2020 Hyundai Sonata Hybrid add fun to fuel-sipping performance

By Paul Borden

(August 25, 2020) If you still cling to the notion that a gas-electric powertrain has to be a boring vehicle that is no fun to drive, you need to check out the 2020 Hyundai Sonata Hybrid. You will likely change your mind. The Sonata offers a different kind of hybrid performance. Though it wouldn’t be your first choice for a drag race, it is a peppy performer around town and a steady cruiser on the highway.

Part of the eighth generation Sonata the South Korean automaker introduced for 2020, the Sonata Hybrid comes in three trims, starting with the base Blue and continuing with the upgraded SEL and Limited models. A plug-in Hybrid was dropped from the lineup.

The Limited that served as my test vehicle for the week comes with a long list of standard equipment.

All models are front-wheel drive with a 2.0-liter inline 4-cylinder gas engine (150 horsepower, 139 pound-feet of torque) paired with an electric motor (51 hp, 151 lb.-ft) for a net 192 horsepower at 6000 rpm.

Rather than a continuously variable transmission (CVT) often found in hybrid drivetrains, the Sonata gets a 6-speed automatic with manual shift mode. It also includes a Sport mode, which adds to the driving experience.

The Blue earns the top EPA mileage figures of 50 miles-per-gallon city, 54 highway, and 52 combined. The slightly heavier SEL and Limited’s numbers are 45/51/47, all an increase over the previous model’s 41/42 figures.

Included in the Limited’s base MSRP of $35,300 are such niceties as LED headlights and taillights, proximity key entry and push-button start, adaptable cruise control, hands-free trunk release, leather seating surfaces, heated and ventilated front seats, power front seat with memory settings for the driver, Bose premium sound system, dual automatic climate control, a 10.25-inch touchscreen with navigation, Apple CarPlay and Android Auto, Hyundai’s Blue Link system, and a solar panel roof that feeds the lithium-ion battery.

Safety features include a blind-spot warning system, rear cross-traffic alert, forward collision-avoidance assist with pedestrian detection, parking assist, and around-view monitor. A lane-keeping assist system can be a bit on the sensitive side with its annoying beeps, but it can be turned off.

Also included is Hyundai’s Blind Spot View Monitor that shows any traffic that may be in your blindspot via an image projected in the tach or speedometer gauges’ spot in the instrument cluster when the corresponding turn signal is activated. It’s a nice touch that seemingly has limited appeal, but I find a nice addition.

The only extra on my test Sonata was $135 for carpeted floor mats, making the final total $36,430.

The Limited’s interior has a nice, comfortable feel about it with good legroom both front (46.1 inches) and back (34.8). Truck space is a very generous 16 cubic feet, which matches that of the gas-only Sonata.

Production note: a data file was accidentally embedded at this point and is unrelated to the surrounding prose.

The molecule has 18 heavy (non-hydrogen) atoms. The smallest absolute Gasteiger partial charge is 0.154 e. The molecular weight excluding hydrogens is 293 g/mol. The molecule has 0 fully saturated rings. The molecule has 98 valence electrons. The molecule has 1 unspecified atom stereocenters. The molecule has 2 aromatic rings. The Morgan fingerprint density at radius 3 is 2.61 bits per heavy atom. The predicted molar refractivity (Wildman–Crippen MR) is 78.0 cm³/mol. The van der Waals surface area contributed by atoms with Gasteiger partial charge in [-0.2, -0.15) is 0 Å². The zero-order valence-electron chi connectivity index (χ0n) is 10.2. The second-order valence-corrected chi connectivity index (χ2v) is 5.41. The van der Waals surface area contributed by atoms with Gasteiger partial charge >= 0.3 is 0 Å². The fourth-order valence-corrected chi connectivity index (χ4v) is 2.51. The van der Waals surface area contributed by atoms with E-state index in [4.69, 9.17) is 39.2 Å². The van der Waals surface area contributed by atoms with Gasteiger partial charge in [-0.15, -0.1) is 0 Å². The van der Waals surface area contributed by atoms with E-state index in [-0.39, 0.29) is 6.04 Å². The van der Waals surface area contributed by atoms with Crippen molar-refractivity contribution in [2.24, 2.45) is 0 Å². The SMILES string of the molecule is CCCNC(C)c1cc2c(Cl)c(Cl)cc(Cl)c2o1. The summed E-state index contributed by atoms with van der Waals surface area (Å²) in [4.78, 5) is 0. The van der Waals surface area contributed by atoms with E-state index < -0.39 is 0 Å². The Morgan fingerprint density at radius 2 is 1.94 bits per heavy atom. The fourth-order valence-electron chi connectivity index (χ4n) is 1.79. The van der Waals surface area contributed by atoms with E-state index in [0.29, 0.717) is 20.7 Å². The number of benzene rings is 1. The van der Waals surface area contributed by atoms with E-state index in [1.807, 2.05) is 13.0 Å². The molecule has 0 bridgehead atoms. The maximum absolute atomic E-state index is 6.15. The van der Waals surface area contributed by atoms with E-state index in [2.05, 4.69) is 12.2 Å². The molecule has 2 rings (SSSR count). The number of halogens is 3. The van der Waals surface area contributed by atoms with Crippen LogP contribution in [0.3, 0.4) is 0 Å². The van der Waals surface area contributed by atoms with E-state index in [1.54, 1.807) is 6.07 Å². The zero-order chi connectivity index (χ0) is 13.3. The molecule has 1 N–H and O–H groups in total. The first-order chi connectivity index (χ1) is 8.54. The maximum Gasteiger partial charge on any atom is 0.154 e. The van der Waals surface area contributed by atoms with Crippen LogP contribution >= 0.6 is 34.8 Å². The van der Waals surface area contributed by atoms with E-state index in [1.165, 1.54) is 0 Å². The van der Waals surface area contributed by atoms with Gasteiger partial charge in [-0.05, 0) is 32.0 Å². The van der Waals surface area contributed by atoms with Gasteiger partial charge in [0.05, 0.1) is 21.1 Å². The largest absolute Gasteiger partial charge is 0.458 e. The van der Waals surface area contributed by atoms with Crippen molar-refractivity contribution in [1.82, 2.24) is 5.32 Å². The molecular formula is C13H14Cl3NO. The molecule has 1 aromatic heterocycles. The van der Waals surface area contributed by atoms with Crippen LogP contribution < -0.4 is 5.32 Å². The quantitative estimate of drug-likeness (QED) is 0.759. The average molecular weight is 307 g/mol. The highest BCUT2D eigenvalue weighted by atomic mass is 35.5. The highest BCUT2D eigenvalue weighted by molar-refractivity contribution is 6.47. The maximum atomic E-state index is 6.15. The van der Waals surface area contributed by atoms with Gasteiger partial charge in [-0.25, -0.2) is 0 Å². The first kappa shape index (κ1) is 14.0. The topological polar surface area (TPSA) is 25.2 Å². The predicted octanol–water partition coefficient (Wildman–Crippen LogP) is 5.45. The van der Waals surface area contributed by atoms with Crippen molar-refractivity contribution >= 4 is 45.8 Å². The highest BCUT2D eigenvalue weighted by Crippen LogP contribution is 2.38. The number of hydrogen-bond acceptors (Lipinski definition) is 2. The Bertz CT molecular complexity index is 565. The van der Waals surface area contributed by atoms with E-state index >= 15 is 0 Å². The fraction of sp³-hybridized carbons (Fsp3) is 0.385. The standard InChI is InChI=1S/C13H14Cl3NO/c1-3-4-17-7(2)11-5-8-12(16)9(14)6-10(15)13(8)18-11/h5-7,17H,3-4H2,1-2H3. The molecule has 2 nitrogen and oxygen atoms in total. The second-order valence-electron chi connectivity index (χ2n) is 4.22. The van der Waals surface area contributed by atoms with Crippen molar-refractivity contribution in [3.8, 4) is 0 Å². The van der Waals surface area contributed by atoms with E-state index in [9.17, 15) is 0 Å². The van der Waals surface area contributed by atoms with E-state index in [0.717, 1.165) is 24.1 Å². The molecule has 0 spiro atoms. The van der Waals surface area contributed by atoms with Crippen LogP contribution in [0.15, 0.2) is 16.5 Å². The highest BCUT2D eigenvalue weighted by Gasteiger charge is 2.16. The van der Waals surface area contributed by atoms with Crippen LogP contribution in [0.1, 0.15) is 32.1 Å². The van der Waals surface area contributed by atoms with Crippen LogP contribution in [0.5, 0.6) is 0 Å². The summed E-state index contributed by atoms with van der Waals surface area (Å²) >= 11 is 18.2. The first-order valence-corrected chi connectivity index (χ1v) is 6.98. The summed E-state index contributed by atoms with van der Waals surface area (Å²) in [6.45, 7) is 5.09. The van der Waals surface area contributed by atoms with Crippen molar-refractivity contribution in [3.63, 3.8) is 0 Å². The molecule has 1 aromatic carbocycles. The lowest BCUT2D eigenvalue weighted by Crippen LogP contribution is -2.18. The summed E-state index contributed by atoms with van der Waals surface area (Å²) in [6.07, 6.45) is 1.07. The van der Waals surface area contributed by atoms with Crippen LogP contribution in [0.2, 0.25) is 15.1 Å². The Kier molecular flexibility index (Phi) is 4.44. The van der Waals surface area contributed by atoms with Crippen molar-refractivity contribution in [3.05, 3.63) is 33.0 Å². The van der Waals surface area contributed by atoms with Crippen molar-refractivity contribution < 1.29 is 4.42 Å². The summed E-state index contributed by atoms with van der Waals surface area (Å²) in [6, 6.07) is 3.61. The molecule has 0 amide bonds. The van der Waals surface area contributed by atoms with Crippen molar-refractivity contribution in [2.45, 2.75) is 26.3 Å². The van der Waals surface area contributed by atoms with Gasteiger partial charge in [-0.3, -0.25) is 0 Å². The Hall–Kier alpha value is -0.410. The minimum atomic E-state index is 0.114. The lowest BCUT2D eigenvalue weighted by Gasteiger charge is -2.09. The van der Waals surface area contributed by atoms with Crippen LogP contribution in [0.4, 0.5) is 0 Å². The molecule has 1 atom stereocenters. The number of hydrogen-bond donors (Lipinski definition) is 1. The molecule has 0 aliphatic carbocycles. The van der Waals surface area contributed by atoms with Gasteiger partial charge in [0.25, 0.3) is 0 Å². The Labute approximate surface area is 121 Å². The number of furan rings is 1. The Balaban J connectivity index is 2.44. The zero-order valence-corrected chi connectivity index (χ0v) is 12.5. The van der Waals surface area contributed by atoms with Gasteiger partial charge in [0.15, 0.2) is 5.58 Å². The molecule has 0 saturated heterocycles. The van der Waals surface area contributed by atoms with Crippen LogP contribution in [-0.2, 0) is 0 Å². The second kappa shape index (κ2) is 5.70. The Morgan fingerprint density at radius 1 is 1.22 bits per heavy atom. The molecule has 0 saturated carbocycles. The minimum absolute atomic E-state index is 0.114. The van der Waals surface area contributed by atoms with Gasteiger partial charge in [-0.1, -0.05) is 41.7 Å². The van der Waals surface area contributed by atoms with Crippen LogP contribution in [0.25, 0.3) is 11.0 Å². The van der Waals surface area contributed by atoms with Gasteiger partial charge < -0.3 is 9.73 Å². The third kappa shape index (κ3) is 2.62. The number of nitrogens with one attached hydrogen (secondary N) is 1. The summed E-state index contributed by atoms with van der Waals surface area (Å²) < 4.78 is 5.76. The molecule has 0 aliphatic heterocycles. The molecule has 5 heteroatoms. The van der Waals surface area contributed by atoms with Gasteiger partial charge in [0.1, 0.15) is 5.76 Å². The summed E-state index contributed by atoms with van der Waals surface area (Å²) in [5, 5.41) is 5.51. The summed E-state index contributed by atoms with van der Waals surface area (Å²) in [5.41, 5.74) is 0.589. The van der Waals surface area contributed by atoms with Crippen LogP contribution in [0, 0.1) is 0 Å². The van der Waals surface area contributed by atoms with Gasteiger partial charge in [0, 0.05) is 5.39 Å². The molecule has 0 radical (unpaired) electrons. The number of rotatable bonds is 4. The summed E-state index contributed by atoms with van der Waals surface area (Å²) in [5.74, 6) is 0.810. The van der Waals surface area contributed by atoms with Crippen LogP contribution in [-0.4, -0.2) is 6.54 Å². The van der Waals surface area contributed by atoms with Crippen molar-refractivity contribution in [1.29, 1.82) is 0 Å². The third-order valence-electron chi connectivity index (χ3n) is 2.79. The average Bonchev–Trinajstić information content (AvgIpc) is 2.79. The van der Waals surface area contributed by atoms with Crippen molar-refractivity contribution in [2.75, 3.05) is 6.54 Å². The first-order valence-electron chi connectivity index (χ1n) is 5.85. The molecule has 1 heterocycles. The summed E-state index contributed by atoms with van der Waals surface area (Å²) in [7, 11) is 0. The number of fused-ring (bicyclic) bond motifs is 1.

The Limited’s overall cabin ambiance has a premium feel about it, and the exterior appearance rivals that of luxury models costing thousands of dollars more. It’s an eye-catcher, for sure.

A friend of mine and fellow reviewer, someone who gets a new vehicle in his driveway every week, summed up the whole package.

“This,” he said, “is what I would buy if I needed a personal car for my family.”

What I liked about the 2020 Hyundai Sonata Hybrid Limited: In addition to the performance, the ride is quiet and comfortable, and the cabin is roomy and nicely appointed. Fuel economy is excellent, and I love that you don’t have to plug it in to recharge. It has lots of technology that is intuitive to operate, and the annoying whine that is typical to hybrids when they are coming to a stop is absent.

What I didn’t like about the 2020 Hyundai Sonata Hybrid Limited: Although the infotainment system is very user friendly, I missed having a knob to surf the radio dial. There is one to control volume. Why get rid of the one to change stations? I just hope it is not an indication that designers are going to follow competitors with unnecessary “updates” to infotainment features.

Would I buy the 2020 Hyundai Sonata Hybrid Limited: Without a doubt, yes. If you haven’t been completely taken in by the trend to crossover SUVs and are open to a sedan, this one should be on your list. The only drawback would be that the Hybrid Limited is at the top of the Sonata’s price range. But the base Blue trim starts at under $28,000, and the SEL under $30,000 (not including destination and delivery). The 2020 Sonata Hybrid carries over to 2021.